4.9. The Rules of Procedure and practice developed by the Tribunal offer adequate opportunity for both parties to petition the Tribunal and mount changes. Although opportunities apply both defence and prosecution, but in reality, so far, the defence has filed infinitely more petitions and raised multiple challenges before the tribunal, ranging from bail petitions, indictment order, charge orders, and challenges to the Act to even of recusal of the Tribunal-I Chairman. The Tribunals, patiently and meticulously heard every petition and application before deciding on them within the bounds of law. The point is, neither the defence (nor the prosecution) is restricted from putting their objections on record and every party is getting their day in the court.
Public hearing in the presence of international observers and the media
4.10. Trials before this Tribunal take place openly so that justice is not only delivered in public but it is also seen to be delivered. Anyone, including observers from international community and the media is free to attend the sessions of the Tribunal, observe its proceedings, and report. There is no restriction whatsoever as regards such attendance except that of the limitation of seating arrangement.
Finding of guilt, proportionality requirement of sentences, and provision of appeal
4.11. The ICTA and its Rules of Procedure requires that when an accused is found guilty and convicted, that the accused shall receive sentence that is proportionate to the gravity of his crimes as it may appear to the Tribunal to be just and proper. The accused can appeal the conviction and sentence before the highest judicial body in Bangladesh, the Appellate Division of the Supreme Court [Section 21 ICTA].
Equality of arms
4.12. The ICTA and the Rules of Procedure framed thereunder, and the judicial practices adopted by the Tribunals guarantees one of the key aspects of fair trial and that is the ‘equality of arms’. In the interest of justice, in many cases the balance of equality is often allowed to lean favourably to the accused. For example, in case of appeal, the Government can only appeal against an “order of acquittal” and not against the adequacy or nature of the “sentence” [Section 21(2)], whereas the accused can appeal against both “conviction and sentence” [Section 21(1)]. As such it is clear that the scheme of the law with regard to the issue as serious as appeal, the law favours the accused more than the Government.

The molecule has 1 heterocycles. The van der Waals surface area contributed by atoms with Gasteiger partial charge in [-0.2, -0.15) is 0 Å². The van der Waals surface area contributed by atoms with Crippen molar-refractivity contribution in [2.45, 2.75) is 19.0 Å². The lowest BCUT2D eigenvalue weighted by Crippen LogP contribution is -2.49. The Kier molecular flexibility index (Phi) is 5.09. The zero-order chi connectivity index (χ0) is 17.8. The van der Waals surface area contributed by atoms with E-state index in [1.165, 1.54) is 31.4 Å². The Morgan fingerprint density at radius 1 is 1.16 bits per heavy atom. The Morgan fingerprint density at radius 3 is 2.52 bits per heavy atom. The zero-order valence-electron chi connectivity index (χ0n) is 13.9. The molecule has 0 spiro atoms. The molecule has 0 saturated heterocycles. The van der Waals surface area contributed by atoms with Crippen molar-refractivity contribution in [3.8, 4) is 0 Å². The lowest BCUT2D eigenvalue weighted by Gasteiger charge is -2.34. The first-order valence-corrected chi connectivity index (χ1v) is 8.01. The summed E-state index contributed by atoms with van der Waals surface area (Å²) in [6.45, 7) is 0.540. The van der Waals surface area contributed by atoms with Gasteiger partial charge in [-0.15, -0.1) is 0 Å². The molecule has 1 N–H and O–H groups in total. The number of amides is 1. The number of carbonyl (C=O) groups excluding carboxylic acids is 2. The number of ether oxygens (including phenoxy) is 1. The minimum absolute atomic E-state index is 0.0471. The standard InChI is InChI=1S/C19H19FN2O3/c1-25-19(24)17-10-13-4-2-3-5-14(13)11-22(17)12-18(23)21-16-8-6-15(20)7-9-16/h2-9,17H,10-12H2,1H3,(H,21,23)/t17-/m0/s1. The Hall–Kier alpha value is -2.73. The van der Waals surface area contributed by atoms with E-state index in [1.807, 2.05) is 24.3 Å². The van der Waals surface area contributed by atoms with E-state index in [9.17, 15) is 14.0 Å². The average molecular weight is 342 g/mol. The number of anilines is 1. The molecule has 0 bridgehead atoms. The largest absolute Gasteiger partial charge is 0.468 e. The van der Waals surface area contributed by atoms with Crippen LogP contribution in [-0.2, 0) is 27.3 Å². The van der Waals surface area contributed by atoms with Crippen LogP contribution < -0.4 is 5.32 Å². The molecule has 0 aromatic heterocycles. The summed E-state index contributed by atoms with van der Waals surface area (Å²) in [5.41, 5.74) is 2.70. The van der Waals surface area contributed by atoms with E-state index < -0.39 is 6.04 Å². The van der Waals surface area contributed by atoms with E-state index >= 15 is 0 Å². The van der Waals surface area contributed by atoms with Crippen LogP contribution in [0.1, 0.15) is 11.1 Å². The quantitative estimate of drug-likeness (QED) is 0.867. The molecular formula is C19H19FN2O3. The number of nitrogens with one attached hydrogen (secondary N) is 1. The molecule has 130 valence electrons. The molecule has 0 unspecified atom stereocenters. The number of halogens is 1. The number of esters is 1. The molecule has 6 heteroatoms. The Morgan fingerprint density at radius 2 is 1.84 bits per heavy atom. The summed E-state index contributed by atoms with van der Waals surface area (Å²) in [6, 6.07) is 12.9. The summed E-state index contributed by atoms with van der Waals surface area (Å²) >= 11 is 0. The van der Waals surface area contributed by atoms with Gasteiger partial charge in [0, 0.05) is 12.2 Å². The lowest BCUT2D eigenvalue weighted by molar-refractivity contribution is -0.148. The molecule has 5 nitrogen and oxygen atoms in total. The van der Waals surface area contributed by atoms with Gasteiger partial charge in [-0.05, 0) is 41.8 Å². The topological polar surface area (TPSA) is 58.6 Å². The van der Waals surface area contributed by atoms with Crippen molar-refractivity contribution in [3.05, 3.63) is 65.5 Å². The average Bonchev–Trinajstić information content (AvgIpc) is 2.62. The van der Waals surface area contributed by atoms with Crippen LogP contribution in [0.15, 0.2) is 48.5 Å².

Protection of Witness and Victims
4.13. For the first time in Bangladesh, the Tribunal, through its Rules of Procedures, introduced a witness and victim protection regime. Both prosecution and defence can avail this regime in strictest confidence by applying to the Tribunal. Rule 58A(1) states that –
“The Tribunal, on its own initiative or upon application of either party may issue necessary Orders directing the concerned authorities of the Government to ensure protection, privacy and well-being of the witnesses and/or victims.”
4.13.1. It needs to be noted from the text of the above provision that the Tribunal has stretched the witness/victim protection regime beyond providing protection and privacy, but also “well-being” of victims and witnesses. Well-being has very broad ambit going beyond necessity of protection. The procedure of availing witness and victim protection is also stipulated in the Rules.
4.13.2. It should be noted here that the justice process led by this Tribunal, is also unique and path breaking in another in that no other victims and witnesses in Bangladesh before other courts get the kind of protection that this Tribunal affords.
5. The Constitution and laws of Bangladesh:
5.1. To put the ICTA and its ongoing process in context, a brief reference to the Constitution would be helpful. The Constitution of Bangladesh guarantees full enjoyment of human rights. It provides fundamental rights that guarantees, amongst others, equality before law and equal protection of law, protection of life and liberty, and prohibits discriminatory treatment. The constitution also guarantees rights during arrests, detention, trial and punishment. Specific liberties of speech and expression, association and assembly, trade and occupation, religion and property, security of home and privacy are also ensured.
5.2. The Constitution also provides provisions for Parliament, as Bangladesh has a parliamentary democracy directly elected by the people of Bangladesh. It also has in it details of judicial system, which is headed by the Supreme Court of Bangladesh comprising the High Court Division and Appellate Division. The Supreme Court has the jurisdiction both to interpret laws by the Parliament and declare them null and void when found infringing fundamental rights guaranteed by the constitution.
5.3. The High Court Division is vested with the powers to hear appeals and revisions from subordinate courts, and also to give orders and directives by way of writs to enforce fundamental rights envisioned in the Constitution. It is also entitled to grant other remedies available under the writ jurisdiction. In addition to its writ jurisdiction, the High Court Division enjoys inherent power that allows it to pass any order deemed necessary to prevent abuse of the process of any court, or for the achievement of the ends of justice. The Appellate Division has the power to hear appeals against decisions of the High Court Division or any other equivalent legal institution, including for example against the decisions of the International Crimes Tribunals.
6. International norms: